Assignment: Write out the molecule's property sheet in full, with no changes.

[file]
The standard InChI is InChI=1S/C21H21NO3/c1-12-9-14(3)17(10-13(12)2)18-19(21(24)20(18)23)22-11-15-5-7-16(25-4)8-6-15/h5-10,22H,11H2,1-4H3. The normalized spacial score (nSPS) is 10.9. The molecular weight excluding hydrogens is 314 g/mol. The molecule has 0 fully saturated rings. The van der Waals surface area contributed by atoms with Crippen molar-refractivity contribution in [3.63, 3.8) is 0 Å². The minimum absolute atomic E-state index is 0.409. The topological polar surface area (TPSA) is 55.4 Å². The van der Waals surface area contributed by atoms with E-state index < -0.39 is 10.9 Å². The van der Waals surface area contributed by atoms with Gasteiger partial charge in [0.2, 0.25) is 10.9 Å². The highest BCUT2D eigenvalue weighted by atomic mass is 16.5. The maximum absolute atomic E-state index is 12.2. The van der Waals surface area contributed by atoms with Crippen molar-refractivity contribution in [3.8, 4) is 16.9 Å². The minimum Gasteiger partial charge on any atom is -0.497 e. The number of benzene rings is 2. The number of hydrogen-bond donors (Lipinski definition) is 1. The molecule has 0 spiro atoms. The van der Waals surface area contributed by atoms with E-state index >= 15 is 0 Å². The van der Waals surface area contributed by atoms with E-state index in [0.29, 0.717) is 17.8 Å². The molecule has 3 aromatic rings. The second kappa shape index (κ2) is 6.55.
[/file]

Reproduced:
The standard InChI is InChI=1S/C21H21NO3/c1-12-9-14(3)17(10-13(12)2)18-19(21(24)20(18)23)22-11-15-5-7-16(25-4)8-6-15/h5-10,22H,11H2,1-4H3. The normalized spacial score (nSPS) is 10.9. The molecular weight excluding hydrogens is 314 g/mol. The molecule has 0 fully saturated rings. The van der Waals surface area contributed by atoms with Crippen molar-refractivity contribution in [3.63, 3.8) is 0 Å². The minimum absolute atomic E-state index is 0.409. The topological polar surface area (TPSA) is 55.4 Å². The van der Waals surface area contributed by atoms with E-state index < -0.39 is 10.9 Å². The van der Waals surface area contributed by atoms with Gasteiger partial charge in [0.2, 0.25) is 10.9 Å². The highest BCUT2D eigenvalue weighted by atomic mass is 16.5. The maximum absolute atomic E-state index is 12.2. The van der Waals surface area contributed by atoms with Crippen molar-refractivity contribution in [3.8, 4) is 16.9 Å². The minimum Gasteiger partial charge on any atom is -0.497 e. The number of benzene rings is 2. The number of hydrogen-bond donors (Lipinski definition) is 1. The molecule has 0 spiro atoms. The van der Waals surface area contributed by atoms with E-state index >= 15 is 0 Å². The van der Waals surface area contributed by atoms with E-state index in [0.29, 0.717) is 17.8 Å². The molecule has 3 aromatic rings. The second kappa shape index (κ2) is 6.55.